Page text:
Wednesday 14 March 2018

An A - Z of Diversity in my TBR Pile

I'm trying very hard to make a dint on my stupendous Mount TBR this year. Once a month or so, to keep me motivated, I thought I'd join in the current trend of A-Zing. 

However A-Zing my TBR pile is simply way too easy.

So I will nominate a theme for each list. This month, it's DIVERSITY.

We're talking books in translation, books set in other countries and books featuring non-Western cultures.

Little cheats are allowed (the letter can be represented by the title or the author, although I will aim to mostly use the book titles) but the book HAS to be on my current TBR pile. If I can remember, I will also share the story of how this book came to be on my #MountTBR.

Without any further ado, my TBR A-Z of Diversity is:

An Artist in the Floating World by Kazuo Ishiguro

I've been an Ishiguro fan ever since I saw the 1993 movie The Remains of the Day.
I've been slowly reading & adding his backlist to my library.

Benang by Kim Scott

My very first week in the bookshop, we had a visit from an author & publicist.
The author was Kim Scott and to my immense (future self) shame, I didn't know who he was or what he had written. 
In my defence, I had spent the previous 20 years focused on children's literature in my professional life & personally tended to gravitate towards classic novels written by dead white men.
However I've been wanting to rectify this glaring social faux pas ever since.
When Fremantle Press published this gorgeous hardcover edition of Benang a couple of years ago, I knew I had to have it.

A Concise Chinese-English Dictionary for Lovers by Xiaolu Guo

Loved the title, the Amy Tan tag and the chance to add to my Women's Prize (Orange Prize) backlist.

The Discreet Hero by Mario Vargas Llosa

A sale book that caught my eye with its Nobel Prize tag on the cover.

The End of Loneliness by Benedict Wells

Got nothing on this one.
I have no idea how it ended up on my #MountTBR

The Famished Road by Ben Okri

I found a secondhand copy of this book in a Blackheath community market garage sale.
It was autumn and the cover jumped out at me.

The General in His Labyrinth by Gabriel Garcia Marquez

A fictionalised account of Simon Bolivar's final days that caught my eye after reading The Invention of Nature in 2016. Alexander von Humboldt met Bolivar during his travels in South America. They both also had a Cuban connection which caught my eye at the time.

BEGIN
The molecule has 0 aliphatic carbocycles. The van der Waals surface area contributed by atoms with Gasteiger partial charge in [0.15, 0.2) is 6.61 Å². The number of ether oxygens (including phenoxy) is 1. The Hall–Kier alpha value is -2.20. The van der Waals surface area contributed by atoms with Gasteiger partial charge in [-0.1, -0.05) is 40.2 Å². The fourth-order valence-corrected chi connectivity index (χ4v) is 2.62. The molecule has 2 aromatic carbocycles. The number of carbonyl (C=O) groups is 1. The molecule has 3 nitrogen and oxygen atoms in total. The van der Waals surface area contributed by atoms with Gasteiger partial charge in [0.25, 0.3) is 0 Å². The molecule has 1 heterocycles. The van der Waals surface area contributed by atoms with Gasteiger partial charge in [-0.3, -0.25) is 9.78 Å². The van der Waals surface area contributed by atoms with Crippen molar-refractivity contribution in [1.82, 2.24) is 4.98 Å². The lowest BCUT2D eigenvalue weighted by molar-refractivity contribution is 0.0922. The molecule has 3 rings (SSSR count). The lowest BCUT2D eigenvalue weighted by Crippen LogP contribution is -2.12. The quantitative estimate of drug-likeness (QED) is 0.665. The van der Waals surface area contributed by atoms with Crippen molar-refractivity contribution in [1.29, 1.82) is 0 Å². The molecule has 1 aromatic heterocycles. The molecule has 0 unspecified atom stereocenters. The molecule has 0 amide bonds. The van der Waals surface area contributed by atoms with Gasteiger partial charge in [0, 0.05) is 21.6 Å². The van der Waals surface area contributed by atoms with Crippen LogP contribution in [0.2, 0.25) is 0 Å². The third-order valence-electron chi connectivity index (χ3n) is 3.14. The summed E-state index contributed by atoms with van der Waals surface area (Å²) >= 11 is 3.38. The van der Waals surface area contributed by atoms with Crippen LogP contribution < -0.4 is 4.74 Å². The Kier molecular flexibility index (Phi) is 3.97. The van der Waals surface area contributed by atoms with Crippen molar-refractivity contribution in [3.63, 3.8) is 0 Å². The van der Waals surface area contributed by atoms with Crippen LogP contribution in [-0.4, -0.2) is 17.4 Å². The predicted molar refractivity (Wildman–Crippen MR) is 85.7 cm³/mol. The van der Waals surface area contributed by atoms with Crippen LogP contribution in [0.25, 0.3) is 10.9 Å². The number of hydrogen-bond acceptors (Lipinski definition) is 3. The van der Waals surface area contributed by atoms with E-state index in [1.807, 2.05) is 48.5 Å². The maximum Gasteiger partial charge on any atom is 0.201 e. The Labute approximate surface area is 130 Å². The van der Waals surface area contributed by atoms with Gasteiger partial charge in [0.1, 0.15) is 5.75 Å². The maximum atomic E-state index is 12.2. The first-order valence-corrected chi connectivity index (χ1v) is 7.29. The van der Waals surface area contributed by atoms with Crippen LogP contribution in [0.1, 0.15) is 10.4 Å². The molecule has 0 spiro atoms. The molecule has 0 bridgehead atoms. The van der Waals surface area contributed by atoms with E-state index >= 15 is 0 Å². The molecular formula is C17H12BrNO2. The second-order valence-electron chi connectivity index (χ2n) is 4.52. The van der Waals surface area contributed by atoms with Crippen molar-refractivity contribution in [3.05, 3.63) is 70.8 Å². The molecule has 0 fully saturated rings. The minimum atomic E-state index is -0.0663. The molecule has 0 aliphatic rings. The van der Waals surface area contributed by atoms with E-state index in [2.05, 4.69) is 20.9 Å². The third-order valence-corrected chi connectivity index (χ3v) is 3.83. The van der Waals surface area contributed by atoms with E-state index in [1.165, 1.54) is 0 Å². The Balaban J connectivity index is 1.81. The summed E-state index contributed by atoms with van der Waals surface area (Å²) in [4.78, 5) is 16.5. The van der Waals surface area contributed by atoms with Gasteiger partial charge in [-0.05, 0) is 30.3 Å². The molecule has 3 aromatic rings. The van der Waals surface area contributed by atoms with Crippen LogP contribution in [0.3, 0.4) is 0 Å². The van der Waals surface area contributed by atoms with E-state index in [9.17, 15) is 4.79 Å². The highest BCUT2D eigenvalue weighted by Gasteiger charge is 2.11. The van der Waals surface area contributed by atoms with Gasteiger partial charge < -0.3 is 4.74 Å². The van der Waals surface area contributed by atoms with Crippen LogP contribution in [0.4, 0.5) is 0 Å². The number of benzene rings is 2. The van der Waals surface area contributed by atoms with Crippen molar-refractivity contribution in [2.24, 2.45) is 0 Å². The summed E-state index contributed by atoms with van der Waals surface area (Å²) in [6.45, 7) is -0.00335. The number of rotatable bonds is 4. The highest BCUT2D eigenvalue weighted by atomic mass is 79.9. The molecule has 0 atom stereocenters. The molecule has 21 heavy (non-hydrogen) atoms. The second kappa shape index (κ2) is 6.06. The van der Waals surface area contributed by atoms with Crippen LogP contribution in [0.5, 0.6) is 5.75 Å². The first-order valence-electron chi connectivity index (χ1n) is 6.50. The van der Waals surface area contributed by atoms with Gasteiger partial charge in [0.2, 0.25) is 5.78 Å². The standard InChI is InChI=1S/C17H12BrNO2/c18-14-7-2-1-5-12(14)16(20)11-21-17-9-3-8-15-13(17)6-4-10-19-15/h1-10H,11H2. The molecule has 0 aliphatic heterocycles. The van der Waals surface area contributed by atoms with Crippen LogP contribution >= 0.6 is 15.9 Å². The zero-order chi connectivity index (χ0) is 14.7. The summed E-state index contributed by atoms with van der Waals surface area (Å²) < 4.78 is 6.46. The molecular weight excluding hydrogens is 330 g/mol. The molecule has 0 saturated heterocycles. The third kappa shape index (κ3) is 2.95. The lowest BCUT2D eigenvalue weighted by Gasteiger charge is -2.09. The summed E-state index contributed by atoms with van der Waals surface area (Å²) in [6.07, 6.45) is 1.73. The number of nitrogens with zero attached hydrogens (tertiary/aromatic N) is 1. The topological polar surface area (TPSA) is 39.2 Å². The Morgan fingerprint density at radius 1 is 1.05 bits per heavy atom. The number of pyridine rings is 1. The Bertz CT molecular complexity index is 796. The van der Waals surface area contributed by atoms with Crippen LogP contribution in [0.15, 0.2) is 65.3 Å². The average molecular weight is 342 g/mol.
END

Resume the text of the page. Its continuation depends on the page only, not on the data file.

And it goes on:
Hiroshima by John Hersey

I've been planning (in my mind) a trip to Japan for a very long time.
With the trip finally on my near horizon, I will hopefully find time to read this classic.

Istanbul by Orhan Pamuk

A number of years ago I decided I wanted to read more of the Nobel Prize winners. I also had a brief visit to Istanbul in 1991 and am curious to know more about its history. This book ticks both boxes.

The Jew's Beech by Annette Von Droste-Hulshoff

A Goodreads recommendation from Thomas that is still waiting patiently to be read.

The Key by Junichiro Tanizaki

Another one of those books that I have no memory of how it ended up in my house.

Little Jewel by Patrick Modiano

Purchased after Modiano won the Nobel Prize a few years ago.

The Moor's Account by Laila Lalami

Recommended by a colleague who made it sound too intriguing to pass by.
Loved the cover too.

Nanjing Requiem by Ha Jin

Ha Jin attended last year's Sydney Writers Festival. I didn't get to see any of his talks, but his books sounded appealing.

Origins by Amin Maalouf

I discovered Maalouf about 20 yrs ago during an exhibition at the Art Gallery of NSW where his books were on sale in the gift room. I came home with Samakand and Leo Africanus. When I spotted he had also written a memoir many years later, I snapped it up.

Pachinko by Min Jin Lee

Asian literature has always fascinated me. Not even a bad cover was going to keep me away from this one.

The Quiet American by Graham Greene 

Acquired for a trip to Vietnam after I had seen the movie, but then I found a book of short stories actually written by a Vietnamese author that came on holidays with me instead.

The Reluctant Fundamentalist by Mohsin Hamid